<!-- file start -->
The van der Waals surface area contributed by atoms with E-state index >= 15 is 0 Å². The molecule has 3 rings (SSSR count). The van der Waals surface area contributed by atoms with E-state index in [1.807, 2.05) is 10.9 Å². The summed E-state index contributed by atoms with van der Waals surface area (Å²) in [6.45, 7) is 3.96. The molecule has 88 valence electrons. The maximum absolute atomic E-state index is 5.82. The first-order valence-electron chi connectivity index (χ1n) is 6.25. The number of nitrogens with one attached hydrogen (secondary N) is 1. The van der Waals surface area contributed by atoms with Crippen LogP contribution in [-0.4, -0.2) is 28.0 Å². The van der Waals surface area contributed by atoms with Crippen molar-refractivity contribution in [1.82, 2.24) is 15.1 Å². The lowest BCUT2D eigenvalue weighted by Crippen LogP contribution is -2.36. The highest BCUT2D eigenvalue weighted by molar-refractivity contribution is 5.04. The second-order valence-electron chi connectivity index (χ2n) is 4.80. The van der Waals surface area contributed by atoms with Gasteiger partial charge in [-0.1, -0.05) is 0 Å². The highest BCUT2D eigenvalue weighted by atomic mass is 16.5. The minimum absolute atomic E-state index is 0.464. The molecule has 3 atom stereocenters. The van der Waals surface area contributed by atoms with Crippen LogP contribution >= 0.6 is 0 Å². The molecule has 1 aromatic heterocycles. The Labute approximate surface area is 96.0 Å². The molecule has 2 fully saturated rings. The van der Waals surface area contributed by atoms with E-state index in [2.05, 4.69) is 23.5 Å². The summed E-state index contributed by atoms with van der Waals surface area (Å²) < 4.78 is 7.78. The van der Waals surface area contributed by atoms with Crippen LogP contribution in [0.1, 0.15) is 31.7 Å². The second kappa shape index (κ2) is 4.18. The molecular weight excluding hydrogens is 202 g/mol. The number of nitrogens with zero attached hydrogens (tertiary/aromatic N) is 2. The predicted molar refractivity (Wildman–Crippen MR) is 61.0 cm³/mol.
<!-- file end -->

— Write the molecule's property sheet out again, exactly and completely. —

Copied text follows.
The van der Waals surface area contributed by atoms with E-state index >= 15 is 0 Å². The molecule has 3 rings (SSSR count). The van der Waals surface area contributed by atoms with E-state index in [1.807, 2.05) is 10.9 Å². The summed E-state index contributed by atoms with van der Waals surface area (Å²) in [6.45, 7) is 3.96. The molecule has 88 valence electrons. The maximum absolute atomic E-state index is 5.82. The first-order valence-electron chi connectivity index (χ1n) is 6.25. The number of nitrogens with one attached hydrogen (secondary N) is 1. The van der Waals surface area contributed by atoms with Crippen LogP contribution in [-0.4, -0.2) is 28.0 Å². The van der Waals surface area contributed by atoms with Crippen molar-refractivity contribution in [1.82, 2.24) is 15.1 Å². The lowest BCUT2D eigenvalue weighted by Crippen LogP contribution is -2.36. The highest BCUT2D eigenvalue weighted by molar-refractivity contribution is 5.04. The second-order valence-electron chi connectivity index (χ2n) is 4.80. The van der Waals surface area contributed by atoms with Gasteiger partial charge in [-0.1, -0.05) is 0 Å². The highest BCUT2D eigenvalue weighted by atomic mass is 16.5. The minimum absolute atomic E-state index is 0.464. The molecule has 3 atom stereocenters. The van der Waals surface area contributed by atoms with Crippen LogP contribution >= 0.6 is 0 Å². The molecule has 1 aromatic heterocycles. The Labute approximate surface area is 96.0 Å². The molecule has 2 fully saturated rings. The van der Waals surface area contributed by atoms with E-state index in [2.05, 4.69) is 23.5 Å². The summed E-state index contributed by atoms with van der Waals surface area (Å²) < 4.78 is 7.78. The van der Waals surface area contributed by atoms with Crippen LogP contribution in [0.1, 0.15) is 31.7 Å². The second kappa shape index (κ2) is 4.18. The molecular weight excluding hydrogens is 202 g/mol. The number of nitrogens with zero attached hydrogens (tertiary/aromatic N) is 2. The predicted molar refractivity (Wildman–Crippen MR) is 61.0 cm³/mol.